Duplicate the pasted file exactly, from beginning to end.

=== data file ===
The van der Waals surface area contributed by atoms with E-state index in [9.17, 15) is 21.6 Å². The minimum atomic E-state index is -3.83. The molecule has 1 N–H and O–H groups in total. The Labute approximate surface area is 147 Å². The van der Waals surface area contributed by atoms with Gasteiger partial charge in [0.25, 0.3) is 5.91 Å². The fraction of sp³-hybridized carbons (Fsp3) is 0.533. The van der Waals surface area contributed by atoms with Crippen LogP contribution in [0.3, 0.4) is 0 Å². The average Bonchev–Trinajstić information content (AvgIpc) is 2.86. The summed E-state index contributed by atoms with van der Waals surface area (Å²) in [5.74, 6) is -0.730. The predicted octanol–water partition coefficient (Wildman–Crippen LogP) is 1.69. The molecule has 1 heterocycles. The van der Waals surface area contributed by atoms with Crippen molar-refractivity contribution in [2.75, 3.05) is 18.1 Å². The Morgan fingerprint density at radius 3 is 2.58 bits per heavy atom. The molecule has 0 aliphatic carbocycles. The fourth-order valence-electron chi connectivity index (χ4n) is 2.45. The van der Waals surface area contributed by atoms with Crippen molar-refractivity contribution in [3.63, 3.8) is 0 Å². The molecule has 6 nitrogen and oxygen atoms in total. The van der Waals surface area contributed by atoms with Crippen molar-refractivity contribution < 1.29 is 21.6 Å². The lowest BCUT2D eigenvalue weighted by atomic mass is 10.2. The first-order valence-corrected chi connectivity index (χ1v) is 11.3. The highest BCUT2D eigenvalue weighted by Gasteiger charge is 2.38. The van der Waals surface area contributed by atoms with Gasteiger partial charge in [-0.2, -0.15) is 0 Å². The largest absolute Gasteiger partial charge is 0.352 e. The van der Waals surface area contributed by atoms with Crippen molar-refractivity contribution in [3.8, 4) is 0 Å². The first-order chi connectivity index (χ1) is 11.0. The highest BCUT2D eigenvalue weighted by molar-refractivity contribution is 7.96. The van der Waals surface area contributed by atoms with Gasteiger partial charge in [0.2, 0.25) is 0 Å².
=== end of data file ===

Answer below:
The van der Waals surface area contributed by atoms with E-state index in [9.17, 15) is 21.6 Å². The minimum atomic E-state index is -3.83. The molecule has 1 N–H and O–H groups in total. The Labute approximate surface area is 147 Å². The van der Waals surface area contributed by atoms with Gasteiger partial charge in [0.25, 0.3) is 5.91 Å². The fraction of sp³-hybridized carbons (Fsp3) is 0.533. The van der Waals surface area contributed by atoms with Crippen LogP contribution in [0.3, 0.4) is 0 Å². The average Bonchev–Trinajstić information content (AvgIpc) is 2.86. The summed E-state index contributed by atoms with van der Waals surface area (Å²) in [5.74, 6) is -0.730. The predicted octanol–water partition coefficient (Wildman–Crippen LogP) is 1.69. The molecule has 1 heterocycles. The van der Waals surface area contributed by atoms with Crippen molar-refractivity contribution in [2.75, 3.05) is 18.1 Å². The Morgan fingerprint density at radius 3 is 2.58 bits per heavy atom. The molecule has 0 aliphatic carbocycles. The fourth-order valence-electron chi connectivity index (χ4n) is 2.45. The van der Waals surface area contributed by atoms with Crippen molar-refractivity contribution in [3.63, 3.8) is 0 Å². The molecule has 6 nitrogen and oxygen atoms in total. The van der Waals surface area contributed by atoms with Crippen molar-refractivity contribution < 1.29 is 21.6 Å². The lowest BCUT2D eigenvalue weighted by atomic mass is 10.2. The first-order valence-corrected chi connectivity index (χ1v) is 11.3. The highest BCUT2D eigenvalue weighted by Gasteiger charge is 2.38. The van der Waals surface area contributed by atoms with Gasteiger partial charge in [-0.2, -0.15) is 0 Å². The largest absolute Gasteiger partial charge is 0.352 e. The van der Waals surface area contributed by atoms with Crippen molar-refractivity contribution in [3.8, 4) is 0 Å². The first-order chi connectivity index (χ1) is 11.0. The highest BCUT2D eigenvalue weighted by molar-refractivity contribution is 7.96. The van der Waals surface area contributed by atoms with Gasteiger partial charge in [0.2, 0.25) is 0 Å².